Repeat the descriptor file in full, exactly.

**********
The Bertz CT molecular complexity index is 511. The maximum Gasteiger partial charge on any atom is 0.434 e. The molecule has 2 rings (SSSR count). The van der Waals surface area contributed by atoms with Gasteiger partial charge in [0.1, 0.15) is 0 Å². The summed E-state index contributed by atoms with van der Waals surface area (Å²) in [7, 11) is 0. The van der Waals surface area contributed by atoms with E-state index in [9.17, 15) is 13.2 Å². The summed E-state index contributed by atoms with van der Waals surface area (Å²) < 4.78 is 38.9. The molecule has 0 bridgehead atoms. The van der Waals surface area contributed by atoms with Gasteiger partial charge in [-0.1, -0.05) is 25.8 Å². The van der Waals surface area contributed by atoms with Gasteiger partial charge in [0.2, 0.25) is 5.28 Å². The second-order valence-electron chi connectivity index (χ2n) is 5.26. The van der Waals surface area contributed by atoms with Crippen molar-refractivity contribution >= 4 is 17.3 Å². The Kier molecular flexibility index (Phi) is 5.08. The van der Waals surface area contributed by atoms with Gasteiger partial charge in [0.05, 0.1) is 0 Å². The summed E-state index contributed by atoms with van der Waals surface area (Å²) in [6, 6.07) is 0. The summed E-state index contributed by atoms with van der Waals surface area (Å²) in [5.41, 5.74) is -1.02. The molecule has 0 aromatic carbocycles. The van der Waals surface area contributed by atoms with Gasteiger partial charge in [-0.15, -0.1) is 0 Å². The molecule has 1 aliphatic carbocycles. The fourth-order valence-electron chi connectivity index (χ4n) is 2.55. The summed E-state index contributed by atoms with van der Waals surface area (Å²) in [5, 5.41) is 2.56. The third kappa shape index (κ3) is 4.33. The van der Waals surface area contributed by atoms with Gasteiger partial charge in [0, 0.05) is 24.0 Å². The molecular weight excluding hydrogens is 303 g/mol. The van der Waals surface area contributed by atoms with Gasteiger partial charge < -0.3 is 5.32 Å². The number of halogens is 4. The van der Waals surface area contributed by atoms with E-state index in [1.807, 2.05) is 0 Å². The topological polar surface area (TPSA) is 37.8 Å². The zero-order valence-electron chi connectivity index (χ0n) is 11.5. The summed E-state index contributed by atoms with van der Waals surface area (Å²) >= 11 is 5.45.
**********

The Bertz CT molecular complexity index is 511. The maximum Gasteiger partial charge on any atom is 0.434 e. The molecule has 2 rings (SSSR count). The van der Waals surface area contributed by atoms with Gasteiger partial charge in [0.1, 0.15) is 0 Å². The summed E-state index contributed by atoms with van der Waals surface area (Å²) in [7, 11) is 0. The van der Waals surface area contributed by atoms with E-state index in [9.17, 15) is 13.2 Å². The summed E-state index contributed by atoms with van der Waals surface area (Å²) < 4.78 is 38.9. The molecule has 0 bridgehead atoms. The van der Waals surface area contributed by atoms with Gasteiger partial charge in [-0.1, -0.05) is 25.8 Å². The van der Waals surface area contributed by atoms with Gasteiger partial charge in [0.2, 0.25) is 5.28 Å². The second-order valence-electron chi connectivity index (χ2n) is 5.26. The van der Waals surface area contributed by atoms with Crippen molar-refractivity contribution >= 4 is 17.3 Å². The Kier molecular flexibility index (Phi) is 5.08. The van der Waals surface area contributed by atoms with Gasteiger partial charge in [0.05, 0.1) is 0 Å². The summed E-state index contributed by atoms with van der Waals surface area (Å²) in [6, 6.07) is 0. The summed E-state index contributed by atoms with van der Waals surface area (Å²) in [5.41, 5.74) is -1.02. The molecule has 0 aromatic carbocycles. The van der Waals surface area contributed by atoms with Gasteiger partial charge in [-0.15, -0.1) is 0 Å². The molecule has 1 aliphatic carbocycles. The fourth-order valence-electron chi connectivity index (χ4n) is 2.55. The summed E-state index contributed by atoms with van der Waals surface area (Å²) in [5, 5.41) is 2.56. The third kappa shape index (κ3) is 4.33. The van der Waals surface area contributed by atoms with Gasteiger partial charge in [0, 0.05) is 24.0 Å². The molecular weight excluding hydrogens is 303 g/mol. The van der Waals surface area contributed by atoms with Gasteiger partial charge < -0.3 is 5.32 Å². The number of halogens is 4. The van der Waals surface area contributed by atoms with E-state index in [1.807, 2.05) is 0 Å². The topological polar surface area (TPSA) is 37.8 Å². The zero-order valence-electron chi connectivity index (χ0n) is 11.5. The summed E-state index contributed by atoms with van der Waals surface area (Å²) >= 11 is 5.45.